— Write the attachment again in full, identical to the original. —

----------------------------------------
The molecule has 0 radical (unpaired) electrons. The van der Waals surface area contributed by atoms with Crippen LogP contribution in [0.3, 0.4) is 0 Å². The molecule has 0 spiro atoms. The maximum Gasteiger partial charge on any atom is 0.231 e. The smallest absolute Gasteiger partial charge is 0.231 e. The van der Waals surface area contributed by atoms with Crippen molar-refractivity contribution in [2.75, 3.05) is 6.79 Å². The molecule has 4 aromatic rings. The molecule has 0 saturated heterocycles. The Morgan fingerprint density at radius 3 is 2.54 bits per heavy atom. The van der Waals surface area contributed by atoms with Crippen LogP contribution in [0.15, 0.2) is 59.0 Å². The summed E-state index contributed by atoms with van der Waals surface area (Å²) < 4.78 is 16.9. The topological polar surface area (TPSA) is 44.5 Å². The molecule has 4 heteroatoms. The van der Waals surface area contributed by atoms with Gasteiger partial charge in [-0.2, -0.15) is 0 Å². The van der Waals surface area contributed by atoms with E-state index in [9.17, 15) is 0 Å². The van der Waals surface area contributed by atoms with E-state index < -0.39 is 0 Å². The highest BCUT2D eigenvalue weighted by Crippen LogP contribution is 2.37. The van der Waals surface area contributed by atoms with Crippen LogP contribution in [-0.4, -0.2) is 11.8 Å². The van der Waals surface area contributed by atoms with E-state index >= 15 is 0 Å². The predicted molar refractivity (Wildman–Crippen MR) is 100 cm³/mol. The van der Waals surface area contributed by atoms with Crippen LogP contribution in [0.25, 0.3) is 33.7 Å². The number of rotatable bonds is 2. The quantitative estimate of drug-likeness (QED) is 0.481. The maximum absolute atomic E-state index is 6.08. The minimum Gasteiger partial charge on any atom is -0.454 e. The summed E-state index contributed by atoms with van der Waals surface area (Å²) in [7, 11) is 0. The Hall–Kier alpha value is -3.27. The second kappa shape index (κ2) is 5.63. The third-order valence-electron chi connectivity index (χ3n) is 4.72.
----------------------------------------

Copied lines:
The molecule has 0 radical (unpaired) electrons. The van der Waals surface area contributed by atoms with Crippen LogP contribution in [0.3, 0.4) is 0 Å². The molecule has 0 spiro atoms. The maximum Gasteiger partial charge on any atom is 0.231 e. The smallest absolute Gasteiger partial charge is 0.231 e. The van der Waals surface area contributed by atoms with Crippen molar-refractivity contribution in [2.75, 3.05) is 6.79 Å². The molecule has 4 aromatic rings. The molecule has 0 saturated heterocycles. The Morgan fingerprint density at radius 3 is 2.54 bits per heavy atom. The van der Waals surface area contributed by atoms with Crippen LogP contribution in [0.15, 0.2) is 59.0 Å². The summed E-state index contributed by atoms with van der Waals surface area (Å²) < 4.78 is 16.9. The topological polar surface area (TPSA) is 44.5 Å². The molecule has 4 heteroatoms. The van der Waals surface area contributed by atoms with Gasteiger partial charge in [-0.2, -0.15) is 0 Å². The van der Waals surface area contributed by atoms with E-state index in [9.17, 15) is 0 Å². The van der Waals surface area contributed by atoms with E-state index < -0.39 is 0 Å². The highest BCUT2D eigenvalue weighted by Crippen LogP contribution is 2.37. The van der Waals surface area contributed by atoms with Crippen LogP contribution in [-0.4, -0.2) is 11.8 Å². The van der Waals surface area contributed by atoms with E-state index >= 15 is 0 Å². The predicted molar refractivity (Wildman–Crippen MR) is 100 cm³/mol. The van der Waals surface area contributed by atoms with Crippen LogP contribution in [0.25, 0.3) is 33.7 Å². The number of rotatable bonds is 2. The quantitative estimate of drug-likeness (QED) is 0.481. The maximum absolute atomic E-state index is 6.08. The minimum Gasteiger partial charge on any atom is -0.454 e. The summed E-state index contributed by atoms with van der Waals surface area (Å²) in [7, 11) is 0. The Hall–Kier alpha value is -3.27. The second kappa shape index (κ2) is 5.63. The third-order valence-electron chi connectivity index (χ3n) is 4.72.